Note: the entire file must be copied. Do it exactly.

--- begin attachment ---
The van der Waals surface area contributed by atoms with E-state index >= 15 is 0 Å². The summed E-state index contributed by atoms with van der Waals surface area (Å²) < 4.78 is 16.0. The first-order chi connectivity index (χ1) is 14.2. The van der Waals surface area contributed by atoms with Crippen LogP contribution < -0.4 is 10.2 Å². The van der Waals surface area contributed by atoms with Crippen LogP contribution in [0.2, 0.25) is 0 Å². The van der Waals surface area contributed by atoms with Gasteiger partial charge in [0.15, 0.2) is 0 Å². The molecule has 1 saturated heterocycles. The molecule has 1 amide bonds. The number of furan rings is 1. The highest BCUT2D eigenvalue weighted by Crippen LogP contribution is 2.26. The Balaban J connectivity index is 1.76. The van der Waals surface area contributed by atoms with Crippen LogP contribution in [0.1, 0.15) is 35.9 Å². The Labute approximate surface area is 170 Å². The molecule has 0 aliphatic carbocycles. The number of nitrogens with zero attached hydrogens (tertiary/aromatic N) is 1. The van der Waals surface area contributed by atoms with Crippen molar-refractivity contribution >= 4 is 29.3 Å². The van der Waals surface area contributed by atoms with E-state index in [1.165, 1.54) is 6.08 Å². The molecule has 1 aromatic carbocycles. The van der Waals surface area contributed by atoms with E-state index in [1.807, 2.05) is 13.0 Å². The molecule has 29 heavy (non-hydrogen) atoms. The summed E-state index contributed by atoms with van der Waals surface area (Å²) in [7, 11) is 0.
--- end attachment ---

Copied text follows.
The van der Waals surface area contributed by atoms with E-state index >= 15 is 0 Å². The summed E-state index contributed by atoms with van der Waals surface area (Å²) < 4.78 is 16.0. The first-order chi connectivity index (χ1) is 14.2. The van der Waals surface area contributed by atoms with Crippen LogP contribution < -0.4 is 10.2 Å². The van der Waals surface area contributed by atoms with Crippen LogP contribution in [0.2, 0.25) is 0 Å². The van der Waals surface area contributed by atoms with Gasteiger partial charge in [0.15, 0.2) is 0 Å². The molecule has 1 saturated heterocycles. The molecule has 1 amide bonds. The number of furan rings is 1. The highest BCUT2D eigenvalue weighted by Crippen LogP contribution is 2.26. The Balaban J connectivity index is 1.76. The van der Waals surface area contributed by atoms with Crippen LogP contribution in [0.1, 0.15) is 35.9 Å². The Labute approximate surface area is 170 Å². The molecule has 0 aliphatic carbocycles. The number of nitrogens with zero attached hydrogens (tertiary/aromatic N) is 1. The van der Waals surface area contributed by atoms with Crippen molar-refractivity contribution >= 4 is 29.3 Å². The van der Waals surface area contributed by atoms with E-state index in [1.165, 1.54) is 6.08 Å². The molecule has 1 aromatic carbocycles. The van der Waals surface area contributed by atoms with E-state index in [1.807, 2.05) is 13.0 Å². The molecule has 29 heavy (non-hydrogen) atoms. The summed E-state index contributed by atoms with van der Waals surface area (Å²) in [7, 11) is 0.